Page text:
A To the build-up area, sir.
Q Why did you take it there?
A Because that's where my supervisor [Walker] was, and that's where he asked me to bring it.
[p 6450]
5:02 - Bedford clocks out and goes home
Q Were you planning on leaving work early that day?
A No, sir.
Q What was your normal finishing time that day -- supposed to be for that day?
A I think it was 6.00, sir.
Q You weren't at -- you went off work at two minutes past 5.00, didn't you, sir?
A Yes, sir.
Q Why did you leave early?
A Because Mr. Walker said the 103 would be late and take me past my time, so I could finish early.
[pp 6470-71]

app. 5:35 - AVE4041 Taken to meet 103A and filled with luggage piled on top of whatever was placed in there at interline. It's quickly loaded onto PA 103.

6:04 PA 103 departs the gate, starts taxiing (four minutes behind schedule).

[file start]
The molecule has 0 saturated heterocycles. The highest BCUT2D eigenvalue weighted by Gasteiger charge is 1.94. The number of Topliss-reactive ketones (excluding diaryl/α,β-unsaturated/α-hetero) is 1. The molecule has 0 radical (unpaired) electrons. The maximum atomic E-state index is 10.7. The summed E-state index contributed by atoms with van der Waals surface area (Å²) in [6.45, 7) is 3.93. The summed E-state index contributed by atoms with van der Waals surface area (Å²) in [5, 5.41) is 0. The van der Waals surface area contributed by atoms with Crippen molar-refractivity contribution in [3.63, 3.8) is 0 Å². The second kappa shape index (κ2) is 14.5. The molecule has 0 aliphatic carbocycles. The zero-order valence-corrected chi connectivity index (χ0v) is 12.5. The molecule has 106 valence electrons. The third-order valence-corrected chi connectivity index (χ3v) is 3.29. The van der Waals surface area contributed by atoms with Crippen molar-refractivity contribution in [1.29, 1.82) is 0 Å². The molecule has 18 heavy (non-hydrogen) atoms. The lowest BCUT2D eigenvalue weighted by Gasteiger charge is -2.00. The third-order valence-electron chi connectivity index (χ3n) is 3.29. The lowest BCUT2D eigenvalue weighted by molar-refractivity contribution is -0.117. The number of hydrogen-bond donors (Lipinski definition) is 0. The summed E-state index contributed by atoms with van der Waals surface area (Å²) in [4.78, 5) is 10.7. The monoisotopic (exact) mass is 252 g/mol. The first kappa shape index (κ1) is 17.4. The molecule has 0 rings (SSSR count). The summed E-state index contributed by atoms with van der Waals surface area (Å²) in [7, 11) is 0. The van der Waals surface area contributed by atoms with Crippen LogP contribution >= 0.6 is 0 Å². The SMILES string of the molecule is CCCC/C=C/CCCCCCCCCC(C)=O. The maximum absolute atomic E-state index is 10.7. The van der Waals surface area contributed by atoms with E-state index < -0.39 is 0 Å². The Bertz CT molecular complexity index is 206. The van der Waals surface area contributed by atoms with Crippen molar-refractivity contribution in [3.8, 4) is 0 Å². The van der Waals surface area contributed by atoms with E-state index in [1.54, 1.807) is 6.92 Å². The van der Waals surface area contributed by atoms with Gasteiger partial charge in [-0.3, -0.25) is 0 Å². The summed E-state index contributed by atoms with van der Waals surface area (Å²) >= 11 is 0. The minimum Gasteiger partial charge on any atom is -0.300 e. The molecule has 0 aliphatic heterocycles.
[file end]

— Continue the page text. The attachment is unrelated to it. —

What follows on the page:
6:25 PA 103 takes off from the runway.

7:02 – PA 103 blows up 38 minutes after take-off.


Rolfe said...

103A was late, I'm not sure by how much. 103 itself wasn't really, at that point. It actually pushed off from the gate only a couple of minutes after six, which was its schedued departure time. The delay came later, on the tarmac, causing the take-off at 6.25 rather than around 6.10 or 6.15 if the plane had got straight onto the runway.

So actually, it wouldn't have taken Bedford significantly beyond his normal finishing time. Though it's possible Walker didn't realise that, and thought the delay to 103A was worse than it was, and would cause a knock-on effect.

Caustic Logic said...

Hmmm... I suppose it's possible he left early for his own reasons, or that the reasons were Walker's and as stated. There wouldn't be much for him to do for the next hour but wait, and apparently he'd already had a pretty unproductive afternoon and there were others fully capable.

So I'd say knock off early is a good call. Good enough in fact Bedford might have foreseen it, given his 1/2 hour break with Walker If you're worried about wasted time, why hang out with the guy for a half hour only to then tell him to wrap it up and go home.

I'm thinking about this a bit because I'm not sure it wasn't Bedford himself that placed the bags there on his way out, after leaving it with "Camjob" a while.